B&L: What animal do you associate yourself with (given our ties to oxen)?
Eilen Jewell: I like goats a lot, though I’ve never really identified myself with an animal. Goats are good climbers, and they’re sturdy. They’re also very emotional. We have these things in common.
B&L: Why music? Why do you seek it? Why do you create it? How’d it come calling to you?
Jewell: Music makes me feel, and feeling reminds me that I’m alive. That’s why I seek and why I create it. I suppose that’s why it first came calling too, though that happened so long ago I don’t quite remember. I’ve always loved music.
B&L: What’s the making of a great show?
Jewell: A great show is imperfect, I’m starting to realize, because perfection isn’t really part of the human experience. So I’m learning to embrace all the little snags and bumps in the road, all those things that are out of your control. A lot of artists seek perfection, and they can become very unhappy in the pursuit of it. I think a great show causes audience members and performers to come away realizing they shared something really unique.
B&L: Let’s talk about your latest record, “Sundown Over Ghost Town.” What sort of goals did you have for yourself when you set out to make this record?
Jewell: I wanted to capture my love of Idaho and the West and explore what it means to come home. I wanted to highlight some Idaho musicians too.
B&L: It’s been out for a bit. Anything in the works/hopper?
Jewell: “Down Hearted Blues” comes out Sep. 22nd. It’s a collection of mostly rare blues covers. I’m very excited about it. I’ve always wanted to make a blues album. We’ll be playing a few of these songs on Thursday.
B&L: Is songwriting an easy or arduous process for you? Are you a fly-by-the-seat-of-the-pants kind of writer, or do you schedule “office hours”?
Jewell: These days I schedule office hours. Sometimes the process is arduous and sometimes it’s easy. It depends on the song. They are kind of like children. Each song has its own personality and its own origin.
B&L: What led you to pick up a guitar and start singing in the first place? When did you think, ‘yup, this is something I ought to try for a bit…’?
Jewell: I didn’t pick up a guitar until I was 15. I wanted to play guitar because it was a portable way to accompany myself while singing, and I knew I really enjoyed singing. I didn’t think I could do it for any kind of living until I performed at the farmers market in Santa Fe, New Mexico when I was 21. Busking is what really caused me to realize I enjoyed public performing. I hated it with a passion before that.
B&L: Along with the solo career, you also float around in the Sacred Shakers. Is it important to the longevity of an artist’s career to have multiple “things” going at different times? How does one influence the other and vice versa?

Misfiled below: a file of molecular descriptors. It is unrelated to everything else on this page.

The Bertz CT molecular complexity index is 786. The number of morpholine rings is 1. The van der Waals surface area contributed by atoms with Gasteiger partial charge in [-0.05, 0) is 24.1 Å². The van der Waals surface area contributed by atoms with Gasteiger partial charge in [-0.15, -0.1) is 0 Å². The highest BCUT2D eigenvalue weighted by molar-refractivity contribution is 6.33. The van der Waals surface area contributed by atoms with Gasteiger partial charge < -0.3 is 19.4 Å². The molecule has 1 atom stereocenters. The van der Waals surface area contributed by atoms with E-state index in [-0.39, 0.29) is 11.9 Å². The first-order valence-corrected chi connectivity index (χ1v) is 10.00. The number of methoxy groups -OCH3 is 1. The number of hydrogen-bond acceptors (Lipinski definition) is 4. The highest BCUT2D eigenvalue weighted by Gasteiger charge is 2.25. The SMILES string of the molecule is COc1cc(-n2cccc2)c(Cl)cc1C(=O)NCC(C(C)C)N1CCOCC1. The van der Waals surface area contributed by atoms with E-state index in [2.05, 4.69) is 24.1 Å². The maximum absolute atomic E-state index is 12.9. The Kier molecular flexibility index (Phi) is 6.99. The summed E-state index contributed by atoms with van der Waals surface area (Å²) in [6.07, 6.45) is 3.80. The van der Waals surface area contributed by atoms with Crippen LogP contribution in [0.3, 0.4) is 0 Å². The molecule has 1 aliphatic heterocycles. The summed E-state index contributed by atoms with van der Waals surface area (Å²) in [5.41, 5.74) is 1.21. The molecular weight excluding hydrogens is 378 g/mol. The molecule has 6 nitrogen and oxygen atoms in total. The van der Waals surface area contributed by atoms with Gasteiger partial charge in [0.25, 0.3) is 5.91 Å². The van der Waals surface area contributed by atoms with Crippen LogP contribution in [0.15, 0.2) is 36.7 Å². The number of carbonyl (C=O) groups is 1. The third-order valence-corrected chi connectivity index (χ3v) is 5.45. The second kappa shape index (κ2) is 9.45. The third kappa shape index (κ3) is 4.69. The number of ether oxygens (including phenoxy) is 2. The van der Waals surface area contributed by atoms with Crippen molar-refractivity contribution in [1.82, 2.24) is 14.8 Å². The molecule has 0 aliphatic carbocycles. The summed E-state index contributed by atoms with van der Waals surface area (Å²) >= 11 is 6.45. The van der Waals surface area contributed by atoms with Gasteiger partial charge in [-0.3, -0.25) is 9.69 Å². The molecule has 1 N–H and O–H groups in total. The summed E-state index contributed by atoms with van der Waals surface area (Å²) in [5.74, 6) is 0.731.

Jewell: Well, The Sacred Shakers was a precursor to the Eilen Jewell band. It was through the Shakers that we learned that we enjoyed playing with our guitarist Jerry Miller. I wouldn’t necessarily say that every artist needs different things going on. Some people just need to focus on one thing and feel that their art suffers if they get too distracted. Personally, I have always enjoyed having an outlet for gospel music, simply because I like it so much, but it is challenging for me to do more than one thing. I’m a uni-tasker.
B&L: What’s one tune (or, heck, a couple) that exists out there in the ether that blows you away that you kind of wish you had written yourself?
Jewell: “A Satisfied Mind,” written by Red Hays, and everything Bob Dylan has ever done.
B&L: How’d you get hooked up with Signature Sounds? I’m a big fan of the label (and they’re right in this neck of the woods…)
Jewell: A friend gave an early demo of mine to Jim Olsen at Signature Sounds. He came out to see the band in Great Barrington, MA at Club Helsinki. We really hit it off and he liked the music. Jim is such an all around wonderful guy and has been such a big supporter of us and music in general. We’re actually driving right now from the new Club Helsinki location in Hudson, NY, where we performed last night, and in a few days we’ll be performing at the Shea Theater, doing a show that is being promoted by Signature Sounds. A lot of the earliest musical connections that we made are still among the most important for us.
B&L: What can folks expect when they come out to see you perform at the Word Barn on September 7th?
Jewell: We’re two weeks into a three-week run and the band is sounding great. We’ve been performing some tunes from each record as well as some surprises.
B&L: Question number 12. If you could have a dozen of anything, what would that dozen of something be?
Jewell: What first comes to mind is twelve lovely houses in twelve different fabulous places. It would make touring much easier and more fun to have a home base in a dozen different strategic spots. On second thought, maybe it would be better to have twelve different advisers, each an expert in their own field: a parenting adviser, a financial adviser, a legal adviser, a spiritual adviser, etc. Then I wouldn’t have to wander through life wondering whose advice I should follow and whether it even applies to me. But that’s not as exciting as beachfront real estate.
Eilen Jewell and her band make their debut performance at the Word Barn in Exeter, New Hampshire on Thursday, September 7th. For more information click here. The show is SOLD OUT, but feel free to grab a spot on the waiting list for a place in line – right behind the chickens and piglets that roam free here at the Barn. Or join the mailing list to be forewarned about future upcoming shows and events.